Italy won gold in the first edition of the junior women’s coxed four at the World Rowing Junior Championships today in Racice in the Czech Republic, on a mild and relatively still day on the water.
In all 14 A-finals took place today as well as a number of B-finals, on what was a packed day of action.
Italy had qualified fastest for the women’s coxed four final, but it was Ukraine that started the quickest in the final.
The hosts the Czech Republic were not far behind, but at the half way point they suddenly rowed out of their lane and stopped.
Italy, with their crew of Massaria, Baudino, Giuliani and Aguemang-Heard then took the lead and moved away to win in 7mins 14.190secs.
Australia, with their crew of Ella Mentzines, Laura Chancello, Lauren Graham and Isabelle Furrer, finished second in 7:16.920, while the United States finished third another second behind.
Nadine Agyemang-Heard afterwards called it an amazing race.
“We didn’t really have a good start but we managed to build a lot of speed through the middle. We kept accelerating and managed to overtake everyone.”
Italy were largely expected to take the men’s final as well, having entered the competition as the defending champions.
They promptly sealed the win once again, ahead of the United States and Australia, in 6:17.490.
One of their crew members Alessandro Calder called it a “wonderful” win.
“We knew we were going to suffer at the start but we built well during the middle today,” he said.
“At 1000m I shouted for us to go.
“I saw the others slowing and we managed to pass.”
Unlike on the women’s side, the men’s competition featured a B final as well, which was won by Canada in 6:25.390.
In the men’s pair final, Lithuania had qualified slowest but started very quickly with a stroke rate of 53.
Just like in their semi-final though they were unable to maintain it and the title was eventually taken by Romania in a photo finish with Germany.
They took it by just 100th of a second in 6:32.390.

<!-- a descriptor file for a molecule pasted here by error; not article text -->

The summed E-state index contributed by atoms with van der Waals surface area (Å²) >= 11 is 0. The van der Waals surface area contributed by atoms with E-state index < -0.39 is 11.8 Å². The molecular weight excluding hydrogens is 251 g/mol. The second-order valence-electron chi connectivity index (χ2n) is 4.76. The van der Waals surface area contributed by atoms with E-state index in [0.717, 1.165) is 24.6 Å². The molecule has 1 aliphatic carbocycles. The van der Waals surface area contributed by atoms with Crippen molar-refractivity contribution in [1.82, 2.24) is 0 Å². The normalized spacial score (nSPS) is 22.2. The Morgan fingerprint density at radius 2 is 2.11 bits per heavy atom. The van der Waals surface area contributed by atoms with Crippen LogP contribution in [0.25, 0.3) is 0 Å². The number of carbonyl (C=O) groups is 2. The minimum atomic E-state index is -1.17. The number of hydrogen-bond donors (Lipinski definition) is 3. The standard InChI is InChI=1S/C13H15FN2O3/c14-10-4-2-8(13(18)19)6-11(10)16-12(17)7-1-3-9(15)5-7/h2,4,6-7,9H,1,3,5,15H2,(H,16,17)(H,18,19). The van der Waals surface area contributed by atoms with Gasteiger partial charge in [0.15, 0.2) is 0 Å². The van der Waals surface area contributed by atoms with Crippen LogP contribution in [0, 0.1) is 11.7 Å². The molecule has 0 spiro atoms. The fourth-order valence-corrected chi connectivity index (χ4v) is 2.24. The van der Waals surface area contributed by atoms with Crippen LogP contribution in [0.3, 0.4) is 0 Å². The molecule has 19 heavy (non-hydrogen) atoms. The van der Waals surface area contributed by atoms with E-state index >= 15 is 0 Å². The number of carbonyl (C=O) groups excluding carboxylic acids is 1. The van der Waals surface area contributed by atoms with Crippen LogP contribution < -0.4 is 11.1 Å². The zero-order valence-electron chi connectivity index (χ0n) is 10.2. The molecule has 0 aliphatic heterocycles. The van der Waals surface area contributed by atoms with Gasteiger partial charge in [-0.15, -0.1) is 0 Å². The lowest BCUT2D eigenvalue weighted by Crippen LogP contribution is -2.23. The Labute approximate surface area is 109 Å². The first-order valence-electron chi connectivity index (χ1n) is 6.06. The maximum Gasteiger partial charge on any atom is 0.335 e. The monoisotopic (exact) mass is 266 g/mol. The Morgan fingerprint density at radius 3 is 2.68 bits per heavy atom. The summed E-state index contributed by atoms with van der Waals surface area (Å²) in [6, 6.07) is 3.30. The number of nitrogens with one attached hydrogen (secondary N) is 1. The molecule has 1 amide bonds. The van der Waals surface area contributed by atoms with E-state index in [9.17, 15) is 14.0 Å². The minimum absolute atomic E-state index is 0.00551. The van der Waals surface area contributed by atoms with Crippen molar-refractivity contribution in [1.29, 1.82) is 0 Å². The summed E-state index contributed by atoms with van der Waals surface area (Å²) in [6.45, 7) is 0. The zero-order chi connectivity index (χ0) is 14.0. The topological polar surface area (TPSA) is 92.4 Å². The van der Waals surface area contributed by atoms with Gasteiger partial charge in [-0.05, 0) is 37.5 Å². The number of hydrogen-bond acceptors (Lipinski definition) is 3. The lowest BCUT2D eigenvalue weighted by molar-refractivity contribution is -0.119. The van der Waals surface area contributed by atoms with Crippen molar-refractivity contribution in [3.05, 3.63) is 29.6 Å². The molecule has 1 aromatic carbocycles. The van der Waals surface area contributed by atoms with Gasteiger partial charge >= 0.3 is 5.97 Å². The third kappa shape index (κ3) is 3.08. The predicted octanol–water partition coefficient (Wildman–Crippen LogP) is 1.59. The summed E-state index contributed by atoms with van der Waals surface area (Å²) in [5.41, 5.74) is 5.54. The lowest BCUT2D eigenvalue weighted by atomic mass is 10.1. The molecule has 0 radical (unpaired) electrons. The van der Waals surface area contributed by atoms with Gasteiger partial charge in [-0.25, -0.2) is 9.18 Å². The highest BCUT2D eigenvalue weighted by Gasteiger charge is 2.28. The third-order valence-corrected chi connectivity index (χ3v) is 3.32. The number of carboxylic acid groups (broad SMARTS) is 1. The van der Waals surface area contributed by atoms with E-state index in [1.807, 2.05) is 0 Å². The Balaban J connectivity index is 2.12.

Croatia, the previous champions, finished third.
The women’s pair meanwhile was won by Greece, who comfortably fought off a challenge from the United States to take that title.
The junior women’s four was taken by the United States though, who finished third in the class last year.
Just three second separated the top five boats, but though it was close, the US lead from early on and sealed the gold in 6:42.810.
The men’s four saw Great Britain take their first win of the day.
The crew of Michael Dalton, Douwe De Graaf, Calvin Tarczy and Theodore Darlow won by four seconds in 5:52.790, ahead of New Zealand’s crew, who crossed the line in 5:56.200.
The first sculls final of the day, the junior women’s quadruple sculls, was won by Switzerland, ahead of the German crew who set a new junior world’s best time earlier in the competition.
The Germans started fastest and had a half a boat length lead at one stage but seemed to run out of steam by the end, eventually finishing second by almost a second.
Switzerland, last year’s bronze medallists, came home in 6:25.820.
The hosts took their first gold of the day in the men’s quadruple sculls, which was expected after their crew of Valcav Baldrian, Tomas Sisma, Radim Hladik and Marek Rehorek set a new junior world best time earlier in the competition.
They won the final by a comfortable two second margin over Great Britain, finishing in 5:51.810.
The last three sculls events, the junior women’s double, junior men’s double and junior men’s single, were won by China, Germany and the United States respectively, while the final races of the day, the men’s and women’s eight races, were won by the hosts Great Britain and the hosts the Czech Republic respectively.